The idea for this project I owe to Tom Koch of TechDweeb.com. His Billy BASStard inspired me to crack on of these bad boys open and find my own bends. View the original here: http://www.techdweeb.com/BillyBASStard.html. Enjoy!
Step 1: Collect Your Materials
2. 4 C-cell batteries
3. 2 SPST toggle switches
4. 1 Normally Open momentary pushbutton switch
5. 1 output jack of your choice: 1/8", 1/4", RCA, etc.
6. Solder, soldering iron, wire, clippers, something to drill holes with
Step 2: Exploration
Take a look at the circuit board. Many of the solder points connect to the motor mechanisms that make the bugger flop around. The specific area you are looking for is where the IC (really just another PCB soldered in at a right angle to the main PCB) connects to the board. There is a row of rectangular solder points: this is your goal.
Locate points A, B, and C on the board. These are the points you will be soldering to to make the main bends.
Also, there is a photocell already in the the front half; it's that thing that makes the fish go off every time you walk by it, hidden in a little pit under the red button on the front. Locate this on the inside, as this will be instrumental in the coolness of the completed project.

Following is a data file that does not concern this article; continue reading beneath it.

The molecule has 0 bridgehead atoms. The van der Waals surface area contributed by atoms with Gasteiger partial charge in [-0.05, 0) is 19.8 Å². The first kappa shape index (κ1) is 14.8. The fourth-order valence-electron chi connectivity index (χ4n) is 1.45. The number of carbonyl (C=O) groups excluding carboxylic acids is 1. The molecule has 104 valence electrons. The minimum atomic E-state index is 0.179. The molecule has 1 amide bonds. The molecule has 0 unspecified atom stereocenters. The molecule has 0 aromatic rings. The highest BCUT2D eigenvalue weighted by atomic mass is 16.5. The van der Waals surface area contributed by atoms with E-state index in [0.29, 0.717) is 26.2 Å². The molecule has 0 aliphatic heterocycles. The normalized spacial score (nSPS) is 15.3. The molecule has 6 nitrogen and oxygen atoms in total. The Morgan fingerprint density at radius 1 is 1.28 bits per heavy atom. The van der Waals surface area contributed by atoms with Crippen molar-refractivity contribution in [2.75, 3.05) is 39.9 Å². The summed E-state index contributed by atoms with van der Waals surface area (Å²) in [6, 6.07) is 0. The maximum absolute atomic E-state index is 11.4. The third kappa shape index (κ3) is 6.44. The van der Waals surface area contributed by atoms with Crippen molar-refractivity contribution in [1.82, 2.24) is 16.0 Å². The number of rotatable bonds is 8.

Step 3: Bending, Part 1
Locate points A and B on the circuit board. There is a resistor running between them, and we are going to bypass it. First, clip or desolder both wires connecting to the photocell. Next, solder a wire between point A and one of the lugs on a toggle switch (SW 1). Then, connect the second lug and
one of the solder points on the photocell. Finally, connect the photocell back to the board at point B. Voila! Your light-sensitive bend is commplete!
Step 4: Bending, Part 2
Locate points B and C on the PCB. Point B was already used in the previous step, and it will be used again in this one. First, connect points B and C to the lugs on the toggle switch, one per lug. Next, run another wire from each lug of the toggle switch to a normally open pushbutton switch. This scheme makes the rumbler (as I like to call this circuit) able to be pushed on and off quickly, or held for long amounts of time.
Step 5: In Goes the Output
The speaker has two wires coming to it from the PCB. One goes to the positive terminal, one goes to the negative terminal. These should be marked on the speaker itself, but if not, dont worry, it's pretty easy to fix if you wire it backwards.
Take your output jack of choice (I used a 1/4" mono guitar jack, but you can use 1/8" jacks, RCA plugs, etc.) and wire one lug to each of the lugs on the speaker. I recommend trying out the various possibilities for wire placement with some alligator clips first, as those are easier to reverse than soldered wires. When you find the configuration that works, solder in the wires.
Step 6: Case It
Ideally, you planned ahead and allowed enough wire for you controls to go where you wanted them to go. If not, rewire! Mine are mounted in the lower-right-hand side of the front of the plaque for easy thumb access, and my output is on the top side of the plaque.
Step 7: Rock It
That's it! You've now bent a perfectly good Big Mouth Billy Bass, and it was quite enjoyable, no? I've attached an audio clip of mine, it should give you an idea of what to expect.